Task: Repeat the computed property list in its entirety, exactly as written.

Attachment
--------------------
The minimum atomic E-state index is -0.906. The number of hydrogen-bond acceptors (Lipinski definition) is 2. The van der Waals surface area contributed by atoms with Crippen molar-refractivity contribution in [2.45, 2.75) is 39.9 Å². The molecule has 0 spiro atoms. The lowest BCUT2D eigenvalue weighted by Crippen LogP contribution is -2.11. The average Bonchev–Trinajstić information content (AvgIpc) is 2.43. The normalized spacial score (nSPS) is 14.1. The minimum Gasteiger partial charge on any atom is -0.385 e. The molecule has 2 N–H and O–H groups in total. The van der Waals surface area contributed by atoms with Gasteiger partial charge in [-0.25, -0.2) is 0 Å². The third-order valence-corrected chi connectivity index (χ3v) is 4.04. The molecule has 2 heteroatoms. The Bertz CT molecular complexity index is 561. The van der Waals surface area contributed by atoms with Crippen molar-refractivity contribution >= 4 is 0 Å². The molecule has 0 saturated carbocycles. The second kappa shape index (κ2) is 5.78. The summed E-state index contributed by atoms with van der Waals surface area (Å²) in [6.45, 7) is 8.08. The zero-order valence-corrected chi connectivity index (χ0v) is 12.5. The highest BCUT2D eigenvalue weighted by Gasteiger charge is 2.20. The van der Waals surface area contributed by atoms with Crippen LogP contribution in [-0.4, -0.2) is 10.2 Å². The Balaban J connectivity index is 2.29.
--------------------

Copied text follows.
The minimum atomic E-state index is -0.906. The number of hydrogen-bond acceptors (Lipinski definition) is 2. The van der Waals surface area contributed by atoms with Crippen molar-refractivity contribution in [2.45, 2.75) is 39.9 Å². The molecule has 0 spiro atoms. The lowest BCUT2D eigenvalue weighted by Crippen LogP contribution is -2.11. The average Bonchev–Trinajstić information content (AvgIpc) is 2.43. The normalized spacial score (nSPS) is 14.1. The minimum Gasteiger partial charge on any atom is -0.385 e. The molecule has 2 N–H and O–H groups in total. The van der Waals surface area contributed by atoms with Gasteiger partial charge in [-0.25, -0.2) is 0 Å². The third-order valence-corrected chi connectivity index (χ3v) is 4.04. The molecule has 2 heteroatoms. The Bertz CT molecular complexity index is 561. The van der Waals surface area contributed by atoms with Crippen molar-refractivity contribution >= 4 is 0 Å². The molecule has 0 saturated carbocycles. The second kappa shape index (κ2) is 5.78. The summed E-state index contributed by atoms with van der Waals surface area (Å²) in [6.45, 7) is 8.08. The zero-order valence-corrected chi connectivity index (χ0v) is 12.5. The highest BCUT2D eigenvalue weighted by Gasteiger charge is 2.20. The van der Waals surface area contributed by atoms with Crippen LogP contribution in [-0.4, -0.2) is 10.2 Å². The Balaban J connectivity index is 2.29.